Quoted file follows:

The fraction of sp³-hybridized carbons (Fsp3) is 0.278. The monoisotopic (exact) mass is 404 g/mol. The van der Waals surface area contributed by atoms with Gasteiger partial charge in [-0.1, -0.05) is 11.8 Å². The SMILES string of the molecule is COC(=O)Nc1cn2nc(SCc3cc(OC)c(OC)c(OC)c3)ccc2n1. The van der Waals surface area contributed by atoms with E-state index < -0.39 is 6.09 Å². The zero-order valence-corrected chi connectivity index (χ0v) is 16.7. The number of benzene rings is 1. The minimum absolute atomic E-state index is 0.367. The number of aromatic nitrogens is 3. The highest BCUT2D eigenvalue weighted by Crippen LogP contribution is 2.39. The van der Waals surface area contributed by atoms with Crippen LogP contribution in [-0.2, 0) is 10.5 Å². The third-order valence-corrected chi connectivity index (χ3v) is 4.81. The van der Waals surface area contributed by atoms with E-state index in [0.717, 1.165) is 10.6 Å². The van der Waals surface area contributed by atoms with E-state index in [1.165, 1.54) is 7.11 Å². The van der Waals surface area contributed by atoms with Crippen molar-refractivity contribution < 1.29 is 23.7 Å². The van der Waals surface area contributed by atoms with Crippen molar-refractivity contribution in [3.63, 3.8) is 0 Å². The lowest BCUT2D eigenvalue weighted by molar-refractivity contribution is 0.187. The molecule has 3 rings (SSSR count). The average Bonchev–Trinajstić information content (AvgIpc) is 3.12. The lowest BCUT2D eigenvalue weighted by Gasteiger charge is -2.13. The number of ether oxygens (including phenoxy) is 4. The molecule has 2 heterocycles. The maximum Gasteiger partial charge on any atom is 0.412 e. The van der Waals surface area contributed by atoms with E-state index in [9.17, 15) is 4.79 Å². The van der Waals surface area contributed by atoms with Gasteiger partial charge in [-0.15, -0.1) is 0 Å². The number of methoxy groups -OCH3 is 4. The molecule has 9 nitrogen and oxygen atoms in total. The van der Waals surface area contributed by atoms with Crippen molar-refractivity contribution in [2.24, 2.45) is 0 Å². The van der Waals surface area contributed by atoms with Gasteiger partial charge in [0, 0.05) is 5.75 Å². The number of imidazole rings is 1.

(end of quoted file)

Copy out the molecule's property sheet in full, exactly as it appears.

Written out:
The fraction of sp³-hybridized carbons (Fsp3) is 0.278. The monoisotopic (exact) mass is 404 g/mol. The van der Waals surface area contributed by atoms with Gasteiger partial charge in [-0.1, -0.05) is 11.8 Å². The SMILES string of the molecule is COC(=O)Nc1cn2nc(SCc3cc(OC)c(OC)c(OC)c3)ccc2n1. The van der Waals surface area contributed by atoms with E-state index < -0.39 is 6.09 Å². The zero-order valence-corrected chi connectivity index (χ0v) is 16.7. The number of benzene rings is 1. The minimum absolute atomic E-state index is 0.367. The number of aromatic nitrogens is 3. The highest BCUT2D eigenvalue weighted by Crippen LogP contribution is 2.39. The van der Waals surface area contributed by atoms with Crippen LogP contribution in [-0.2, 0) is 10.5 Å². The third-order valence-corrected chi connectivity index (χ3v) is 4.81. The van der Waals surface area contributed by atoms with E-state index in [0.717, 1.165) is 10.6 Å². The van der Waals surface area contributed by atoms with E-state index in [1.165, 1.54) is 7.11 Å². The van der Waals surface area contributed by atoms with Crippen molar-refractivity contribution < 1.29 is 23.7 Å². The van der Waals surface area contributed by atoms with Crippen molar-refractivity contribution in [3.63, 3.8) is 0 Å². The lowest BCUT2D eigenvalue weighted by molar-refractivity contribution is 0.187. The molecule has 3 rings (SSSR count). The average Bonchev–Trinajstić information content (AvgIpc) is 3.12. The lowest BCUT2D eigenvalue weighted by Gasteiger charge is -2.13. The number of ether oxygens (including phenoxy) is 4. The molecule has 2 heterocycles. The maximum Gasteiger partial charge on any atom is 0.412 e. The van der Waals surface area contributed by atoms with E-state index in [9.17, 15) is 4.79 Å². The van der Waals surface area contributed by atoms with Gasteiger partial charge in [-0.15, -0.1) is 0 Å². The number of methoxy groups -OCH3 is 4. The molecule has 9 nitrogen and oxygen atoms in total. The van der Waals surface area contributed by atoms with Crippen molar-refractivity contribution in [2.24, 2.45) is 0 Å². The van der Waals surface area contributed by atoms with Gasteiger partial charge in [0, 0.05) is 5.75 Å². The number of imidazole rings is 1.